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Hum Nat. 2011 Jul;22(1-2):177-200. doi: 10.1007/s12110-011-9108-6. Epub 2011 May 31.

The matrilocal tribe: an organization of demic expansion.

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Department of Anthropology, University of Utah, 102 Stewart Building, Salt Lake City, UT 84102, USA.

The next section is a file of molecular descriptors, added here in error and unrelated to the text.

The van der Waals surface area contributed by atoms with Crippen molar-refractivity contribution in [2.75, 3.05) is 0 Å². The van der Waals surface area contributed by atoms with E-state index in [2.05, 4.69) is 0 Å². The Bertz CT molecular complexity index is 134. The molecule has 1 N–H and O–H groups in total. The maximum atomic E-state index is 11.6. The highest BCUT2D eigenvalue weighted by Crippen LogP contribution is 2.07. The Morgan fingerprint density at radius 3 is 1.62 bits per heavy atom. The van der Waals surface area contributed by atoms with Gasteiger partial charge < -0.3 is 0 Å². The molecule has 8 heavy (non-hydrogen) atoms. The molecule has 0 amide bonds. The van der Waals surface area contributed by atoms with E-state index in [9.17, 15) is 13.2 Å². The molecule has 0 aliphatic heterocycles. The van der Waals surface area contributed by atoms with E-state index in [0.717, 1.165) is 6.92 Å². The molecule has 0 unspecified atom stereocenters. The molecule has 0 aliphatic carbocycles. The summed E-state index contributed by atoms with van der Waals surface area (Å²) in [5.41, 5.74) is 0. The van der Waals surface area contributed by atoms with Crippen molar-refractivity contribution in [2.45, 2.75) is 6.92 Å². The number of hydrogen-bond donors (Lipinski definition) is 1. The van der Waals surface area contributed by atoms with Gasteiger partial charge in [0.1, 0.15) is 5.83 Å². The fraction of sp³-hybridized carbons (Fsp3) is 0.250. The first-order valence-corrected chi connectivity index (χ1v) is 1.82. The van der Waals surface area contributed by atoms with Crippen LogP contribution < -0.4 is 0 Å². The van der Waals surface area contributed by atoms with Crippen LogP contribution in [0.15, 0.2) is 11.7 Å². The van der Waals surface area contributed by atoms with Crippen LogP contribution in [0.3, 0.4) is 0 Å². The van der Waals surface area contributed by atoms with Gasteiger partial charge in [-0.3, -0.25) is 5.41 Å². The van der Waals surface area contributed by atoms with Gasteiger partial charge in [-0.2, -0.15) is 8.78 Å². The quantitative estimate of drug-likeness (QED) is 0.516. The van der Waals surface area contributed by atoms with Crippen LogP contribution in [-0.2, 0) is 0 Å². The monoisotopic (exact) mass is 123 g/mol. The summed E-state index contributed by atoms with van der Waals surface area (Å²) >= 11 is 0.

This article integrates (1) research in the historical dynamics of state societies relating group solidarity and group expansion to cultural frontiers, (2) comparative research in anthropology relating matrilocality to a particular variety of internal politics and a particular form of warfare, and (3) interdisciplinary reconstructions of large-scale "demic expansions" and associated kinship systems in prehistory. The argument is that "metaethnic frontiers," where very different cultures clash, are centers for the formation of larger, more enduring, and more militarily effective groups. In small-scale non-state societies, the major path toward the formation of such groups is the establishment of cross-cutting ties among men. This often involves the adoption of matrilocal norms. The current distribution of matrilocality and matrilineality around the world may be partly a residue of major demic expansions in prehistory involving matrilocal tribes. This hypothesis is evaluated with a range of evidence, including information regarding the spread of two language families, Bantu and Austronesian.

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